Operation Wisła

Image - Opetarion Wisla: a convoy of Ukrainian deportees. Image - Opetarion Wisla: Ukrainian deportees.

Operation Wisła (Polish: Akcja ‘Wisła’ or Akcja ‘W’). The code name of the military operation, by Polish military and security units (28 April to 31 July 1947), that resulted in the deportation of 150,000 Ukrainians from their autochthonous territories (the Lemko region, Sian region, and Kholm region) in southeastern Poland to Poland's ‘regained territories’ (Ziemie Odzyskane), newly acquired from Germany, in the north and northwest.

Officially the purpose of Operation Wisła was to destroy Ukrainian Insurgent Army (UPA) units active in the Lemko region as well as to deprive them of a base of support among the local population. On 17 April 1947 the Polish State Committee on Public Security issued an order for the implementation of Operation Wisła, and it was sanctioned by a decree of the Presidium of the Council of Ministers of Poland dated 24 April 1947.

Most Polish sources claim the decision was provoked by the death of Gen K. Świerczewski, the Polish deputy minister of defense, in a UPA ambush on 28 March 1947. In reality it had been prepared well in advance, and represented the last of several measures taken by the Soviet and Polish authorities during and after the Second World War to ‘solve' Poland's ‘Ukrainian problem.’ Earlier, on the basis of a Soviet-Polish agreement, signed on 19 September 1944, to ‘repatriate’ Poles in the Ukrainian SSR and Ukrainians in Poland, almost half a million Ukrainians in Poland had been resettled in the Ukrainian SSR. (See Resettlement and Repatriation.)

Gen S. Mossor headed Operational Group Wisła, which included approx 20,000 regular Polish troops as well as internal security troops, members of the militia, and armed civilians. The principle of collective responsibility was applied, and all Ukrainians in the affected territories, regardless of their political views and affiliations, were deported. The deportation process was swift and brutal: deportees were often given only a few hours to prepare themselves, could take only limited belongings, and were transported to their destination in crowded boxcars. The food supply was irregular, sanitary conditions were poor, there were many delays en route, and the deportation process was accompanied by considerable violence. Some deportees died in transit; those who resisted deportation, or were suspected of aiding the UPA, were imprisoned in the Jaworzno prison camp in Silesia.

The deportees were dispersed over a wide area, primarily in the provinces of Olsztyn, Szczecin, Wrocław, and Gdańsk. They were to constitute no more than 10 percent of the population in any one location, and the eventual goal of government policy was their assimilation into the Polish majority.

Living conditions were harsh, since the deportees were not properly compensated for their lost property, and the best land and buildings in the ‘regained territories’ were already occupied by Poles who had been ‘repatriated’ from Soviet-occupied Western Ukraine (Galicia and Volhynia).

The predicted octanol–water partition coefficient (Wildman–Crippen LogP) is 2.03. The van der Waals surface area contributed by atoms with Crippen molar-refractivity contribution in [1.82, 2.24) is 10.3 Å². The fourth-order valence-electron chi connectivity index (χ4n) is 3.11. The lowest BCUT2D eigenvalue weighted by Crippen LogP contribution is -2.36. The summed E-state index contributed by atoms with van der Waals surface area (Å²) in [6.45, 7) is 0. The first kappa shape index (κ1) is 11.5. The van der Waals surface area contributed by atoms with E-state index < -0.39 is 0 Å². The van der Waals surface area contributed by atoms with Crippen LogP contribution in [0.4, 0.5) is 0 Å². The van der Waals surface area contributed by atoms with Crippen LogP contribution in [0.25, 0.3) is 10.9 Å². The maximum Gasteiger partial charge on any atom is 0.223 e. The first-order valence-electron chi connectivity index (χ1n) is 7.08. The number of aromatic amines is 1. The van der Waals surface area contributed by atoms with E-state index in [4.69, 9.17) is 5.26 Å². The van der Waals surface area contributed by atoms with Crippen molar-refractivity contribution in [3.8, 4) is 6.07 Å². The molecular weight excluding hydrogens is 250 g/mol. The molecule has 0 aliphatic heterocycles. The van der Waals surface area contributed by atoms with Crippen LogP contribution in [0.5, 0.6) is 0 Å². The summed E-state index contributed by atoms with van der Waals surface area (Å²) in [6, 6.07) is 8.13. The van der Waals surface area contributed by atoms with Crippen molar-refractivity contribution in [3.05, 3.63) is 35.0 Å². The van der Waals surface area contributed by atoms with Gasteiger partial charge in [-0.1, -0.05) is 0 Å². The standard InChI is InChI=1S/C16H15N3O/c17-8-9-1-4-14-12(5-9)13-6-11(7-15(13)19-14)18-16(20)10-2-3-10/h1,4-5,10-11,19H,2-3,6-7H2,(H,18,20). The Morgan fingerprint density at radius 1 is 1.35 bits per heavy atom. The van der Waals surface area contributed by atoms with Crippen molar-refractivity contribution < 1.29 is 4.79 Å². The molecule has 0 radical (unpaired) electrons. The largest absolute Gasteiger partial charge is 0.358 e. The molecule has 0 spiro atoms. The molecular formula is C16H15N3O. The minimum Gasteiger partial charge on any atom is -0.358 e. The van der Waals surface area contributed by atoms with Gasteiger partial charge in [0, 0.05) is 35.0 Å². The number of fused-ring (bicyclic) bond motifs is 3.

Operation Wisła succeeded in atomizing the Ukrainian community in postwar Poland, and the existence of the community was not recognized by the Polish government until 1956, when limited organizational activity was permitted. Before 1957, deportees who tried to return home were imprisoned in the Jaworzno prison camp, and after 1957 only a few thousand were allowed to resettle in their ancestral homeland. Attempts to attract Polish settlers to that area were largely unsuccessful. It continues to be underpopulated, and many distinctive Ukrainian wooden churches and other cultural monuments have been vandalized or destroyed or have fallen into disrepair.

A number of popular Polish novels dealing with Operation Wisła (notably J. Gerhard's Łuny w Bieszczadach [The Glow in the Beskyds]) contributed to a generally negative Polish stereotype of Ukrainians by depicting them in a crude and hostile fashion. Since the 1980s, however, a number of Polish publications have discussed Operation Wisła in a more forthright and objective fashion. Nevertheless, much popular opinion in Poland links and compares the events surrounding Operation Wisła to atrocities perpetrated by Ukrainians against Poles in Volhynia during the Second World War. At an official level there have been some efforts at reconciliation: in August 1990 the Polish Senate passed a resolution condemning Operation Wisła (although the same has never transpired in the Sejm); in May 1997 Polish president A. Kwasniewski and Ukrainian president Leonid Kuchma signed a Declaration of Understanding and Reconciliation in an effort to move beyond mutual recrimination; and in April 2002 (in a letter addressed to a National Rememberance Institute conference commemorating the 55th anniversary of the action) President Kwasniewski openly expressed official regret over the operation and rejected the notion that it should in any way be linked to earlier events in Volhynia.

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John Jaworsky

[This article originally appeared in the Encyclopedia of Ukraine, vol. 3 (1993). The bibliography has been updated.]

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